In 1987, I developed a time machine. It was my most expensive mistake ever, and by “ever” I mean in all of recorded – and unrecorded – history. Most philosophers of time travel dismiss it by saying that no one has traveled back in time with information from the future, otherwise they’d bet on horse races and become ludicrously rich. Well, yeah, you can go back to 1938 and buy a hundred shares of a little typewriter company called “International Business Machines”. Good idea; the problem is that you have to hang on to them in real time to make the profits.
I had a better idea. I wanted to change the world for the better. I’d looked at past events. I watched the freezing but clever Homo Sapiens as they survived the ice ages; I heard the gossip in the streets after the assassination of Julius Caesar, listened to the Sermon on the Mount (more of a picnic discussion, really), and eavesdropped on the Constitutional Convention in 1789. There were a tempting array of possibilities: stopping John Wilkes Booth on his way to Ford’s Theater, tweaking Hitler’s application to art school so he could have a more wholesome career, or making Lenin miss that train to St. Petersburg. But too many of these had consequences that couldn’t be controlled by the subtle manipulations of one man. After all, where would I be if I had changed the nation that birthed me, educated me, and allowed me the resources and freedom to build my invention.
I decided the best opportunity was to build a second free democracy from a British colony. I traveled to London, 1774, and began making my way up the bureaucratic ladder. A few years later, with the American colonies in revolt, the British government needed a place to export their troublemakers and common criminals. The Botany Bay colony in Australia was just starting up, and I contrived to be sent as an assistant to the governor.
Unfortunately, the ship I was on was poorly commanded – anyone competent was involved more directly in the war effort. Our vessel was becalmed for weeks off Africa, and all of the crew came down with scurvy. The captain was terrified of fevers and refused to head inshore for fresh provisions; we made do on salted meat, dried peas, and rain water until the crew’s one-in-four rations of rum and tobacco became unbearable. My manservant lost his life to illness in his weakened state, and my own hair and teeth began to fall out.
When, finally, we reached India for reprovisioning, I was put ashore to recuperate. Within days of reaching fresh vegetables, I began to feel better. Four months later I had fully recovered and had regrown a respectable fringe of hair, enough that I had to have it trimmed to wear the wig befitting my station. My teeth, of course, could not grow back, so I had a set of false teeth made from ivory and gold. The craftsmanship of Indian goldsmiths was the equal – no, the better of any in Europe. I do not know where they found the pink stone to model the gums, but aside from the filigrees the effect was reasonably natural and I could at last chew my food.
Eventually, I was well enough to book passage to the new Australian continent. My attempts to bring about an enlightened form of government had been sadly weakened by the delay. Though I endeavored to bring a humane policy to the treatment of those criminals who had been transported, those who had established their power were enriching themselves with the slavery of the convicts and treating them even worse than the Americans treated their slaves – convicts had no resale value. My entreaties were in vain and I found myself on the wrong side of certain corrupt elements.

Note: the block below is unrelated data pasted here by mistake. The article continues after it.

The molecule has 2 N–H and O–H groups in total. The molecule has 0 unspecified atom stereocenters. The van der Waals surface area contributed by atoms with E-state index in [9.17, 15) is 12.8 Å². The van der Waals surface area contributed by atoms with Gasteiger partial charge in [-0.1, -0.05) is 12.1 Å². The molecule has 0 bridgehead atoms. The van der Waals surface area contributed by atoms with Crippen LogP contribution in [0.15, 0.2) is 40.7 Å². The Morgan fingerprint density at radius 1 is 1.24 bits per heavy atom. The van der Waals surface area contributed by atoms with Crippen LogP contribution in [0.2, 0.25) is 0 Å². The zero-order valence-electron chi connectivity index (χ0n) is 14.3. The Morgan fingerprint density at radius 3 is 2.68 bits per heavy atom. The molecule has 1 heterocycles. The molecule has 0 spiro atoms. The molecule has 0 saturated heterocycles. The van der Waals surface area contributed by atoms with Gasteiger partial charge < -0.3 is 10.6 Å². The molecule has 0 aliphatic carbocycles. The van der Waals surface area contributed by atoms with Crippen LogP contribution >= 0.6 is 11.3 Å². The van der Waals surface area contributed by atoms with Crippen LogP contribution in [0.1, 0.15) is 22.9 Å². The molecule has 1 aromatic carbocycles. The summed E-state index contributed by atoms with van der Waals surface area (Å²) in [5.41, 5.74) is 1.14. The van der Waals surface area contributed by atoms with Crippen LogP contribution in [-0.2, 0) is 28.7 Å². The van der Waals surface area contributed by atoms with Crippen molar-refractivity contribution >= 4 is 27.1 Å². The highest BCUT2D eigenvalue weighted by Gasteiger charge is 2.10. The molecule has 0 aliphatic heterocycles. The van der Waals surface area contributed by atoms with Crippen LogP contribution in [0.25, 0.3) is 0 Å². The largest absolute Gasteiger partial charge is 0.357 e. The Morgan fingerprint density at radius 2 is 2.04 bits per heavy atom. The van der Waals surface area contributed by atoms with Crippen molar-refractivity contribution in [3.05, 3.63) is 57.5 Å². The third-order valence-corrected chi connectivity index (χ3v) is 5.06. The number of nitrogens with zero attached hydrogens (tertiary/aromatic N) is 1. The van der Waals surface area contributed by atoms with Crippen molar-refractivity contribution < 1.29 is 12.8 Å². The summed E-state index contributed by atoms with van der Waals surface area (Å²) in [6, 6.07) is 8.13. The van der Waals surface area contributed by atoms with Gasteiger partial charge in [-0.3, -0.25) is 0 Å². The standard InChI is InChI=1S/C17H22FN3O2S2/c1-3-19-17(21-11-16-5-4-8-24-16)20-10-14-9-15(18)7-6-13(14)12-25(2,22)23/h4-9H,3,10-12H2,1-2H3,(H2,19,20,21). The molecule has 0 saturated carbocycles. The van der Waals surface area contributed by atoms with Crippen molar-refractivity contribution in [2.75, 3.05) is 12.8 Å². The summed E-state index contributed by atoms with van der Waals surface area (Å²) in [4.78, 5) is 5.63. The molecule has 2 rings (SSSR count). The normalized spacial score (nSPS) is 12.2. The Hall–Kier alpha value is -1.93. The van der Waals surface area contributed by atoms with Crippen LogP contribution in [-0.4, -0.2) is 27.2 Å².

After a few unfortunate encounters with those who profited from the misery of their own fellow-men, I was obliged to abandon my position in haste. In such haste, in fact, that I left without my baggage, my papers, most of my money, and even my teeth.
I made my way to a port where I was able to take passage back to London with a ship whose captain was as disgusted with his mission as I was. Of course there was no way I could have brought my time machine on the voyage, nor did I trust it intact to any individual, so I had stored it in several separate locations with a number of reliable warehousemen. When I finally reached England again, I retrieved the bulk of my equipment but found myself without a power source for the return journey. That building had been destroyed by fire in my absence and my batteries were lost.
Recalling my high school science courses, I was able to give a bit of clandestine guidance to the great chemist Humphrey Davy in exchange for access to his “Voltaic pile” which was in essence a giant battery. With a huge supply of copper, zinc, and seawater, we were able to develop a high enough amount of power to return me to the present. As a parting gift, I suggested he run his batteries though a molten crucible of potash, with results that made him famous.
I have been back for over two decades now, regretful of my silly and naive attempts to change history even in a far-off part of the world. While I treasure modern conveniences such as electricity, indoor plumbing, and computers, my most grateful thanks is given to the inventions of modern dentistry which have given me a set of dentures I can wear without discomfort and that do not overly transmit the heat of a cup of boiling tea to my sensitive palate.
I am truly pleased to see that my old false teeth have been recovered and placed on public display. It makes me wonder about their story – no doubt kept by my landlady Mrs. Wiggins in lieu of back rent, passed on and forgotten by her descendants until today. I do not wish them back, they may stay in a museum forever. But I do thank you for this opportunity to reminisce about an adventure in time that had quite different consequences than I had hoped.
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